Getting to Hilton Head Island’s future may not require a gate pass.
That’s what a group of millennials — young professionals — said.
They’re tired of the gated communities that dominate Hilton Head. They said they don’t like getting frisked down by armed guards to go see a friend.
They told this to consultant Steven Ames from Oregon. He helps communities build strategic visions for their future and set measurable goals to get there.
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He was on the island for a few days this week, hired by the Town of Hilton Head Island. He talked to a lot of groups and individuals about Hilton Head. Between meetings Thursday he took a 30-minute flyover with local developer, planner and pilot David Ames, no relation.
Today, Steven Ames is to make recommendations to a Hilton Head Town Council committee on whether and how the town could pursue the vision thing yet again. He’s starting by reviewing three previous stabs at it.
The literal gates may never come down. After all, they work. They’ve helped sell a lot of property, turning around Beaufort County’s economy over the past half century.
But in the vision process, gates are speed bumps. And they’re a powerful symbol.
As the Rev. John M. Miller told Hilton Head many years ago: “Gated community is an oxymoron.”
Millennials are the demographic coveted by cities across America. But there were precious few of them, if any, at a Town Hall meeting with the visioning guy Thursday evening.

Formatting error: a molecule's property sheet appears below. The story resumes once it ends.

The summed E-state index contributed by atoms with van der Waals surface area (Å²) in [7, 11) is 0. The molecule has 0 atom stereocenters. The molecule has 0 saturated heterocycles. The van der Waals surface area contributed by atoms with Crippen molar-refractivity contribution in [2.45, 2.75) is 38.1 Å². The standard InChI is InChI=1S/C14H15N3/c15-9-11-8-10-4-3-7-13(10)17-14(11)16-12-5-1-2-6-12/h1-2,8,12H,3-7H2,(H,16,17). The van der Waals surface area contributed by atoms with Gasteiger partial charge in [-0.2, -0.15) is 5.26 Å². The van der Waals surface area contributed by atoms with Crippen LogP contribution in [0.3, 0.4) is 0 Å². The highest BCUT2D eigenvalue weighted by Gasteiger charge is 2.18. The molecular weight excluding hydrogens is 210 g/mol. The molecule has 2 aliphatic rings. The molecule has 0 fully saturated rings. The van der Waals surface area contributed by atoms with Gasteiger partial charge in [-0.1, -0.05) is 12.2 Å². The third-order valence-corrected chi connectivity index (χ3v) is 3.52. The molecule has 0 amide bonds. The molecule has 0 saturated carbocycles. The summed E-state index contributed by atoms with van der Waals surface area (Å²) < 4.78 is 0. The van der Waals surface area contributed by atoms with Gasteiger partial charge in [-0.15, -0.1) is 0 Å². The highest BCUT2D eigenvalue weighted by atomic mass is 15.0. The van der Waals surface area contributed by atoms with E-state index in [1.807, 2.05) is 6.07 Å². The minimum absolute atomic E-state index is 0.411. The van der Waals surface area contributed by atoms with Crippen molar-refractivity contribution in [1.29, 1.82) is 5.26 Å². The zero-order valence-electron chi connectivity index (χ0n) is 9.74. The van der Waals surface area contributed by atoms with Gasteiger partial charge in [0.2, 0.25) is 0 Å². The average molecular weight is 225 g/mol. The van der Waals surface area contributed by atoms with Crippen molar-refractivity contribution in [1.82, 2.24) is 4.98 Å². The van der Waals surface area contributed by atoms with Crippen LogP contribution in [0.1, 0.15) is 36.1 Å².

Still, it was clear that Hilton Head would be a major project for a community builder, thanks to the so-called “plantations.”
I’m pretty fat, dumb and happy inside that gate.
A 70-year-old Hilton Head Island resident
“I’m pretty fat, dumb and happy inside that gate,” said a man in his early 70s, a longtimer as a full-time islander since 2000.
But he said that changed when word got out that a University of South Carolina Beaufort campus would be tucked in the woods on a small tract on a small street near his gate.
His world suddenly expanded. He realized he was part of a larger web. And then he realized he needed to look even farther than a quarter of a mile outside the gate. He said this would make a communitywide vision hard.
Town Council member Lee Edwards told more than 50 people who came to envision a vision that he hears the gate theme all the time.
He said when local issues come up, “People will say, ‘What do I care? It doesn’t affect me.’ ”
Steven Ames encounters similar issues in other towns, but it’s more likely to be a neighborhood, ethnic or geographic separation.
“We’re all so divided,” another man said.
Taking down the gates is on no one’s list of recommendations.
But it’s interesting to hear people other than native islanders and John Miller say out loud and in public that the worldview gates represent must come down.
How can you plan for a better community if most people are retired and happy with what they see in their own private neighborhoods?
It doesn’t sound like a huge problem to have.
But the man who helps communities refine themselves said successful community visioning requires people to talk to people who do not look like they do.